ENVIRONMENTAL UPDATES
 
GROUP
 
SITE SEARCH

MASSACHUSETTS SIERRA CLUB
10 Milk Street, Ste 417, Boston, MA 02108-4600 Tel:(617) 423-5775

-

 

 

Forests and Parks

Threatened Lands

Throughout the State, we have been documenting lands that are threatened and/or damaged. 

  • Greylock Glen
  • Blackstone River and Canal Heritage State Park
  • Mount Holyoke Range State Park and Skinner State Park
  • Lowell Dracut Tyngsboro State Forest
Greylock Glen

Greylock Glen as it exists now is a delightful and varied combination of fields, woods, brooks and wetlands. There are rare species and old trees. What the Glen needs is protection - from development and misuse. Most development should happen in the town, preserving the magic of Greylock Glen for present and future generations.

Chapter 676 of the Acts of 1985 created the Greylock Glen concept: a development at the foot of the Commonwealth's highest peak, Mt. Greylock, and adjacent to the state's oldest Reservation, the Mt. Greylock State Reservation. The plan was intended to protect the mountain and reservation from inappropriate privately-funded development (including a downhill ski resort) and provide economic stimulus to the region by creating a "private-public" partnership to develop a recreation-based project on this site. The state took the property by eminent domain and sought to develop the land. The Sierra Club took up the challenge shortly thereafter, when the first proposal mushroomed into a huge resort, and has stayed involved ever since. Two major proposals have gone down to defeat, one at the end of the Dukakis administration in the late 1980s, the other in the late 90s at the end of the Swift administration. Having spent two decades, and most (if not all) of the money originally allocated for this project, the Commonwealth is now proposing a much more modest-sized development: "The Greylock Outdoor Recreation and Environmental Center Facility."

In early 2004, the Commonwealth introduced a new Master Plan for the Greylock Glen and sought proposals to build it. The focus is on environmental education, outdoor recreation, "sustainability" and "green technology." The development area is limited to 50 acres. The Plan prohibits golf, housing, downhill skiing and major commercial development. The Sierra Club called for permanent protection for the undeveloped parcels (by permanent conservation restrictions or easements, or by adding the land to the adjacent Mt Greylock State Reservation) in order to guarantee the proper stewardship of the Glen.


Blackstone River & Canal Heritage State Park, Uxbridge, MA

Photo and commentary by Jeff Haynes

The red building, now a visitor's center, used to be a barn for the River Bend Farm, which was a dairy operation until about 30 years ago.

The park has a very flat, well-kept trail that runs along the Blackstone River and canal. The trail, connected to the parking area by a small bridge, is a scenic, easy walk for people who want to get out into nature but may not be able to handle rigorous hiking. It's also a great surface for runners.

 


Mount Holyoke Range State Park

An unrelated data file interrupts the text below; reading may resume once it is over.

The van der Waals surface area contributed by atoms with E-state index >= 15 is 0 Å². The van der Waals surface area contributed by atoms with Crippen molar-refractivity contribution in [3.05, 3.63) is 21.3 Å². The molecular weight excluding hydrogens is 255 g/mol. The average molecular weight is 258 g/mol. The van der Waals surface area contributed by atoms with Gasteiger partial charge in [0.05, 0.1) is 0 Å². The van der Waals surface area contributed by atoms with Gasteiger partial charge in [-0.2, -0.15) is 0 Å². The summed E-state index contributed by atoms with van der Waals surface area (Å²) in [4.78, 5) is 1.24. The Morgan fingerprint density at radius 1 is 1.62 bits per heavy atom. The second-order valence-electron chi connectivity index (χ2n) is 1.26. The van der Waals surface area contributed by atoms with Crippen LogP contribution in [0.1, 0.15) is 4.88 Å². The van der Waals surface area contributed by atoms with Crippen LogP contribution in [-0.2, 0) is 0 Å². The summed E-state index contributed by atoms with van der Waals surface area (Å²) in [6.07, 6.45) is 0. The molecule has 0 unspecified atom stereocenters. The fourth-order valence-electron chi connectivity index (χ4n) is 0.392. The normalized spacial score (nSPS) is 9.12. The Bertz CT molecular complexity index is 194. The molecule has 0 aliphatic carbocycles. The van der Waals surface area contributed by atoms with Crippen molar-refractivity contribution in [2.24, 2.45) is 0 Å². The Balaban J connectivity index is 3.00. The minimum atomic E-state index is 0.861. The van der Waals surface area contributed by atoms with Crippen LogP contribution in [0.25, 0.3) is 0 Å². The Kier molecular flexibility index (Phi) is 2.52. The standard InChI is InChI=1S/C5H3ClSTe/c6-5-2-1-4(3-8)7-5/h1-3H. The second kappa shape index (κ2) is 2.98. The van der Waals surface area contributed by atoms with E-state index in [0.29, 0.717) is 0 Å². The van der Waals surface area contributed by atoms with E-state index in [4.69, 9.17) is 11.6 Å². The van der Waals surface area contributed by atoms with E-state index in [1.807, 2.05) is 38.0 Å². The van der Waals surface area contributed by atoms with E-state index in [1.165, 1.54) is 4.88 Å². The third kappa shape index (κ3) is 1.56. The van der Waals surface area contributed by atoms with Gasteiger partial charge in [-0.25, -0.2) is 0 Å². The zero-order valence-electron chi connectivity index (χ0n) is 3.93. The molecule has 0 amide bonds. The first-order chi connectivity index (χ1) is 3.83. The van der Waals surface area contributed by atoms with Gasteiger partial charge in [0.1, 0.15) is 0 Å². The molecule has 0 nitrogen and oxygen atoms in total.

Amherst, Granby, Hadley and South Hadley, MA;
and Skinner State Park, Hadley and South Hadley, MA

Photos of the Range, from the Range, and of Lithia Springs Reservoir and a nearby stream by Dennis Rochon

The Mount Holyoke Range State Park includes parcels on this mountain range that cuts across the Connecticut River Valley. The mountains themselves are scenic, as are the view of the valley from the mountains. The best-known views are from the Summit House and the picnic grounds on the summit of Mt Holyoke. The summit area is called Skinner State Park, named after the man who first gave the land on top of the mountain as a park.

The major threats to the Parks are: development on the privately-owned parcels on the Range and nearby valley, pests such as the Hemlock woolley adelgid, and abuse by off-roaders, particularly in the vicinity of the Lithia Springs Reservoir.

 

 


North from the porch of the Summit House.
 
Winter: from the summit towards Mt Sugarloaf in the north.

:
Lithia Spring Reservoir in summer and winter


Late winter: the ice melts in Lithia Springs Reservoir

Winter: fun in the snow

Unfortunately, the Range is abused by various kinds of off-road and all-terrain riders. Photos and comments by Elisa Campbell

 
Snowmobiles on a trail with "No Snowmobile" markers

Hiking past ATV-created puddles near Lithia Springs Reservoir

Lowell Dracut Tyngsboro (LDT) State Forest Dracut
Lowell and Tyngsboro, MA

The LDT State Forest provides a welcome respite from urbanization in northeastern Massachusetts. It has ponds, wetlands, and diverse woodlands. It is used for hiking, cross-country skiing, and mountain biking by people in the region, who greatly appreciate its value.

Threats: The LDT State Forest is small, and houses are built right next to its borders. It suffers great abuse by off-roaders during the warmer (and wetter) months of the year, and snowmobilers and off-roaders during the winter.

 

See Also
Forests & Parks

Threatened Lands

Mt. Wachusett

Forest Management on Massachusetts Public Lands  

The Parks Protection Package, a legislative initiative

-

| home | take action | volunteer | join/give | meetings/events | politics/issues |
| inside the chapter | sierran online | press | contact us

Contents and Source Code Copyright 2002-2014, Sierra Club, All rights reserved.
Additional copyrights may also apply. Problems? Contact    
Click for terms of use & privacy policy.